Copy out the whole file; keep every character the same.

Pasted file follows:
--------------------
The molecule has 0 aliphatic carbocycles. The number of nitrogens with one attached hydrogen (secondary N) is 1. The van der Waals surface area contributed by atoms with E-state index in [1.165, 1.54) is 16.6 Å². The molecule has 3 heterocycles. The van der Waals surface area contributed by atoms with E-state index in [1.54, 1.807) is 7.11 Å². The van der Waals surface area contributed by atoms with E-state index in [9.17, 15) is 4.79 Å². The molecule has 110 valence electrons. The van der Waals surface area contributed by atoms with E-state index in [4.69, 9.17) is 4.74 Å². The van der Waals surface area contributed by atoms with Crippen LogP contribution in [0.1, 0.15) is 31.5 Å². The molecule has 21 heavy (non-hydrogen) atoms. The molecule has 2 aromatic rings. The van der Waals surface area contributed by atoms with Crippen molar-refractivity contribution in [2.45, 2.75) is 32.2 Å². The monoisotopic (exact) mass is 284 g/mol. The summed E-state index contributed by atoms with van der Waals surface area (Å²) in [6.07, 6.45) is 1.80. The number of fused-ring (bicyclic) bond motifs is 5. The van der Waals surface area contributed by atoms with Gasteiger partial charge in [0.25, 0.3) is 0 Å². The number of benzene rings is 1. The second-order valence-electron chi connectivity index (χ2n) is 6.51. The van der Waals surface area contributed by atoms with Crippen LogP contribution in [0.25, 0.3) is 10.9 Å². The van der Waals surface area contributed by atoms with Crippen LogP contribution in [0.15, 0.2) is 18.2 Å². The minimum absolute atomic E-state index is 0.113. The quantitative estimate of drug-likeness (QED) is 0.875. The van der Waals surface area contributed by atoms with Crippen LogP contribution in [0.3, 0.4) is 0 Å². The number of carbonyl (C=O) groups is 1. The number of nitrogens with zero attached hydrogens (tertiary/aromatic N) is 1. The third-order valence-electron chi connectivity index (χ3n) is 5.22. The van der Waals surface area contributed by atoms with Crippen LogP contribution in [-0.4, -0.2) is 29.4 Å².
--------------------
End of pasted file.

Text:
The molecule has 0 aliphatic carbocycles. The number of nitrogens with one attached hydrogen (secondary N) is 1. The van der Waals surface area contributed by atoms with E-state index in [1.165, 1.54) is 16.6 Å². The molecule has 3 heterocycles. The van der Waals surface area contributed by atoms with E-state index in [1.54, 1.807) is 7.11 Å². The van der Waals surface area contributed by atoms with E-state index in [9.17, 15) is 4.79 Å². The molecule has 110 valence electrons. The van der Waals surface area contributed by atoms with E-state index in [4.69, 9.17) is 4.74 Å². The van der Waals surface area contributed by atoms with Crippen LogP contribution in [0.1, 0.15) is 31.5 Å². The molecule has 21 heavy (non-hydrogen) atoms. The molecule has 2 aromatic rings. The van der Waals surface area contributed by atoms with Crippen molar-refractivity contribution in [2.45, 2.75) is 32.2 Å². The monoisotopic (exact) mass is 284 g/mol. The summed E-state index contributed by atoms with van der Waals surface area (Å²) in [6.07, 6.45) is 1.80. The number of fused-ring (bicyclic) bond motifs is 5. The van der Waals surface area contributed by atoms with Gasteiger partial charge in [0.25, 0.3) is 0 Å². The number of benzene rings is 1. The second-order valence-electron chi connectivity index (χ2n) is 6.51. The van der Waals surface area contributed by atoms with Crippen LogP contribution in [0.25, 0.3) is 10.9 Å². The van der Waals surface area contributed by atoms with Crippen LogP contribution in [0.15, 0.2) is 18.2 Å². The minimum absolute atomic E-state index is 0.113. The quantitative estimate of drug-likeness (QED) is 0.875. The van der Waals surface area contributed by atoms with Crippen LogP contribution in [0.3, 0.4) is 0 Å². The number of carbonyl (C=O) groups is 1. The number of nitrogens with zero attached hydrogens (tertiary/aromatic N) is 1. The third-order valence-electron chi connectivity index (χ3n) is 5.22. The van der Waals surface area contributed by atoms with Crippen LogP contribution in [-0.4, -0.2) is 29.4 Å².